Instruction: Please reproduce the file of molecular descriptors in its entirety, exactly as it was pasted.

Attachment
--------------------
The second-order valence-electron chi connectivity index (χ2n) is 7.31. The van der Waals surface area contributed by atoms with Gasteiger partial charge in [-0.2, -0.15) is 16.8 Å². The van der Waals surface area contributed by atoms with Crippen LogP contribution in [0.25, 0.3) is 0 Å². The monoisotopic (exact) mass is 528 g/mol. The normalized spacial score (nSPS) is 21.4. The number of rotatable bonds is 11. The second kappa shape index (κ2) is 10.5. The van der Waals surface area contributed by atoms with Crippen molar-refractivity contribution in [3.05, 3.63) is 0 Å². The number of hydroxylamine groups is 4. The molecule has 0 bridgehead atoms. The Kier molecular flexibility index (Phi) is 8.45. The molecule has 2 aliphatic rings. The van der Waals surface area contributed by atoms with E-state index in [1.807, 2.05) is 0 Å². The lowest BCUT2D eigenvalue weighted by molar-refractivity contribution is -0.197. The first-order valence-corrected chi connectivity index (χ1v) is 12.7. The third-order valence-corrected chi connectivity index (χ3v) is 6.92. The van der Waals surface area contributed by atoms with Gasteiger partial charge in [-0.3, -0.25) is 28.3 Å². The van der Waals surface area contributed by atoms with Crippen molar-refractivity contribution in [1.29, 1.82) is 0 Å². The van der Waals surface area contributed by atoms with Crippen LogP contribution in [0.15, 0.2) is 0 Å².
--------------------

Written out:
The second-order valence-electron chi connectivity index (χ2n) is 7.31. The van der Waals surface area contributed by atoms with Gasteiger partial charge in [-0.2, -0.15) is 16.8 Å². The van der Waals surface area contributed by atoms with Crippen LogP contribution in [0.25, 0.3) is 0 Å². The monoisotopic (exact) mass is 528 g/mol. The normalized spacial score (nSPS) is 21.4. The number of rotatable bonds is 11. The second kappa shape index (κ2) is 10.5. The van der Waals surface area contributed by atoms with Crippen molar-refractivity contribution in [3.05, 3.63) is 0 Å². The number of hydroxylamine groups is 4. The molecule has 0 bridgehead atoms. The Kier molecular flexibility index (Phi) is 8.45. The molecule has 2 aliphatic rings. The van der Waals surface area contributed by atoms with E-state index in [1.807, 2.05) is 0 Å². The lowest BCUT2D eigenvalue weighted by molar-refractivity contribution is -0.197. The first-order valence-corrected chi connectivity index (χ1v) is 12.7. The third-order valence-corrected chi connectivity index (χ3v) is 6.92. The van der Waals surface area contributed by atoms with Gasteiger partial charge in [-0.3, -0.25) is 28.3 Å². The van der Waals surface area contributed by atoms with Crippen molar-refractivity contribution in [1.29, 1.82) is 0 Å². The van der Waals surface area contributed by atoms with Crippen LogP contribution in [0.15, 0.2) is 0 Å².